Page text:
Chris Horvat - Polar Oceanographer
Tyler Cowen, fresh off a totally seperate piece but interesting (and provocative) piece on the feasibility of sustained rapid growth in an emerging markets, brings up what he is calling "One of the most popular intellectual fallacies ever" the inability to seperate status and influence in debate. Cowen's fallacy involves the inability to seperate:
"Cowen's Fallacy" might be packed into the following:
Influence is independent of discussion of influence.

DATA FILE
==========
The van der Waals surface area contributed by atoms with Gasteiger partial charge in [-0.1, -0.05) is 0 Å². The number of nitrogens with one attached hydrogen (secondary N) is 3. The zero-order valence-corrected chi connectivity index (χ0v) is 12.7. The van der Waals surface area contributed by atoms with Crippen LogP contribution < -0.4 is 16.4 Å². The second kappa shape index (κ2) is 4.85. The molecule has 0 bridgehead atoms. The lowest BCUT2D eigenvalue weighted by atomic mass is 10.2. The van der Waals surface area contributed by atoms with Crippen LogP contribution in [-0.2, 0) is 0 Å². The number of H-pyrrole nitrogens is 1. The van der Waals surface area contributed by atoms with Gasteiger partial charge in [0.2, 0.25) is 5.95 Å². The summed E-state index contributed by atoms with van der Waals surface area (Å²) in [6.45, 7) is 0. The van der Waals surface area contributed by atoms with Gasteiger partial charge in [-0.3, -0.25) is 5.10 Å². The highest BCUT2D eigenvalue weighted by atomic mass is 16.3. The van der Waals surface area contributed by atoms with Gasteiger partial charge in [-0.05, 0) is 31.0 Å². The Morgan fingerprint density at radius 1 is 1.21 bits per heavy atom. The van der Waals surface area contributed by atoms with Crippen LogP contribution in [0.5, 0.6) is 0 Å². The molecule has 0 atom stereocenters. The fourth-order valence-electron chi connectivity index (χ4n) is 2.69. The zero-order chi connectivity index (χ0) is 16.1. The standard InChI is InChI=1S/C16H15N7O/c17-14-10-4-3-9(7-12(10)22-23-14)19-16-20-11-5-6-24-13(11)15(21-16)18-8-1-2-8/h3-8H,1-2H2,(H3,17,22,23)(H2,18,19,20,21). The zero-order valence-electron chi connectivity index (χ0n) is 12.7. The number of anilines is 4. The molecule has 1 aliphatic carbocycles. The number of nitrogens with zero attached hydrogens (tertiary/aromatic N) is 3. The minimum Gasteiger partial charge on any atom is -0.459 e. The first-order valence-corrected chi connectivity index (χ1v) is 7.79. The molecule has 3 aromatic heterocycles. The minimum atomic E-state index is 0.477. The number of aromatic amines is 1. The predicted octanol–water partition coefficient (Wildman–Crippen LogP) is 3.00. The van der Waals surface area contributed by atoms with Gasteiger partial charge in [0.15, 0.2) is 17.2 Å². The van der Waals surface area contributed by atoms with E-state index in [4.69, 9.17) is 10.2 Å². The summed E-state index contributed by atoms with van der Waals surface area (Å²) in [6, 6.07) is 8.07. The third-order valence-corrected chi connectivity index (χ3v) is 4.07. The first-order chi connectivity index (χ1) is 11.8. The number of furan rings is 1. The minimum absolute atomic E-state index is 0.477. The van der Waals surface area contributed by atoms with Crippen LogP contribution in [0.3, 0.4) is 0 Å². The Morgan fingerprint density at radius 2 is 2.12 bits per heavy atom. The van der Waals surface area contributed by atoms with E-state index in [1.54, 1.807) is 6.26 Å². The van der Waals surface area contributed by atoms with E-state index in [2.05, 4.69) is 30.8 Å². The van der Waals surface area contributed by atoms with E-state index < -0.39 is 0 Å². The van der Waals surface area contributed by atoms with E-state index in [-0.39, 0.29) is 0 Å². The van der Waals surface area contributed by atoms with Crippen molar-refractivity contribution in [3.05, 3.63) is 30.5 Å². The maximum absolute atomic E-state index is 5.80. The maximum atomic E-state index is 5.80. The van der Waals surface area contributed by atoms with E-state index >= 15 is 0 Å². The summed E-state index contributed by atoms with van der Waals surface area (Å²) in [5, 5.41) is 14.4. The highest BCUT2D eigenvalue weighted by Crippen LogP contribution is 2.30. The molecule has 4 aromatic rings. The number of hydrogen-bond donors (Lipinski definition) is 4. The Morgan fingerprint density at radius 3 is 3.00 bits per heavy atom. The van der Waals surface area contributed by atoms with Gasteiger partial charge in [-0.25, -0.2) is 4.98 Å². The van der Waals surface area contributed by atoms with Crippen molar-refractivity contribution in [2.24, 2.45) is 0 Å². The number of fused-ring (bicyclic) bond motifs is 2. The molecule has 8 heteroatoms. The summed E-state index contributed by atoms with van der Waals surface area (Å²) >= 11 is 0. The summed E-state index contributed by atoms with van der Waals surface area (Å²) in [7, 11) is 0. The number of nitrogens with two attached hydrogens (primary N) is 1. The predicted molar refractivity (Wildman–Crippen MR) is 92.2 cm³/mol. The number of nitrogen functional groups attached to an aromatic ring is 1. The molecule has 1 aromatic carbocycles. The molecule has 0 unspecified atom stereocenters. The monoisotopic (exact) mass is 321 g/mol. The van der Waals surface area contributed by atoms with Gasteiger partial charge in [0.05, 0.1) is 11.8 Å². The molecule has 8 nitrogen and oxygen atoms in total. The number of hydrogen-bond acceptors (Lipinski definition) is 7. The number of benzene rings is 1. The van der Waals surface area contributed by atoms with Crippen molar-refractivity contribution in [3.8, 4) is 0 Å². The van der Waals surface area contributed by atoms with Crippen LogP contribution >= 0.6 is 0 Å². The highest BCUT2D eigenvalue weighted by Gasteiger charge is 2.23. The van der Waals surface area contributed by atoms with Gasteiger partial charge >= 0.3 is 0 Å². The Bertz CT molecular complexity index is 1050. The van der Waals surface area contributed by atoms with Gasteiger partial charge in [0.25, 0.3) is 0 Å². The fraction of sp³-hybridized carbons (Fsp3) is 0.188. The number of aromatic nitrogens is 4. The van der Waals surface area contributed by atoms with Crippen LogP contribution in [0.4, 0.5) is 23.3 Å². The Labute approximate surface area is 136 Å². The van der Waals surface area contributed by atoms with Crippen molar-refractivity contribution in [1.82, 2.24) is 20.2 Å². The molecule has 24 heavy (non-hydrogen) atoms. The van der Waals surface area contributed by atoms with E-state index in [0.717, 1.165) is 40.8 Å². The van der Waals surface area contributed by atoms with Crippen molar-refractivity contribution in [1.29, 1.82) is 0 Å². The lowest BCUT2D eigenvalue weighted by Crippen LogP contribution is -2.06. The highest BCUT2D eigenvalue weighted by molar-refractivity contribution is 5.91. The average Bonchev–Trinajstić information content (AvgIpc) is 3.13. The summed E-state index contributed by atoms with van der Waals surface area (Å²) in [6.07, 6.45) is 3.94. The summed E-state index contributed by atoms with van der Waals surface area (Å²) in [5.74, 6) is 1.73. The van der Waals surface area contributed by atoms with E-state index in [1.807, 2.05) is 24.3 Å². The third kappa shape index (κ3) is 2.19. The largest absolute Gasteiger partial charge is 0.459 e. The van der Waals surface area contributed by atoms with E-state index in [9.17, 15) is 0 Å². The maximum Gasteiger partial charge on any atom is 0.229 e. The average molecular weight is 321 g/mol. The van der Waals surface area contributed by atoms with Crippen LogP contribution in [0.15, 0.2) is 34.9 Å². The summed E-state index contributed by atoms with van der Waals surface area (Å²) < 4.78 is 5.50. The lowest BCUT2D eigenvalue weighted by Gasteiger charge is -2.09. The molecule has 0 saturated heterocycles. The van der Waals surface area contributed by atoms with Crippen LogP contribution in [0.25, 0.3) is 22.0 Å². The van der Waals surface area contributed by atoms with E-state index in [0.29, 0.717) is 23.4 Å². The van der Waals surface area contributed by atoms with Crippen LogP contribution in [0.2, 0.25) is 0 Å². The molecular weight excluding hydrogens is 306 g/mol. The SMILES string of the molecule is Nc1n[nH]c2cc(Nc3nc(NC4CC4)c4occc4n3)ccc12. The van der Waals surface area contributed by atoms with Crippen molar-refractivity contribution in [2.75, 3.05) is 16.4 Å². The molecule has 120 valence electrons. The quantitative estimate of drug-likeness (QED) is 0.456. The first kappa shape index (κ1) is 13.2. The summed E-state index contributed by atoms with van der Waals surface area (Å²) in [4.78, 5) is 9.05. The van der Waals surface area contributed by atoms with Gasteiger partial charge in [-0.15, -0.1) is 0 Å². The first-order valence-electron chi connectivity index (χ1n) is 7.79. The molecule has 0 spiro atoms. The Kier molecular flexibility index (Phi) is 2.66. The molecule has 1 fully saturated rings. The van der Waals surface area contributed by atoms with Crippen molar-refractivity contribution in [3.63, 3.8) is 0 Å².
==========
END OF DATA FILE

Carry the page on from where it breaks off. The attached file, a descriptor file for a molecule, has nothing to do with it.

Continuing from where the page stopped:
I.e. what we do is independent of whether people see us do it or how those people see us.
Of course one's influence is tied tightly to one's ability to reach others, so I don't think independent is the right word. Perhaps a better way of putting it is:
A person's influence is bimodal: a fast mode associated with effectual influence, and a slow mode associated with the response of society to that effectual influence.
Which may not be easy enough to say, but allows for the possibility that there is no fallacy at all in mixing status and influence.
Oceanographer, Mathemagician, and Interested Party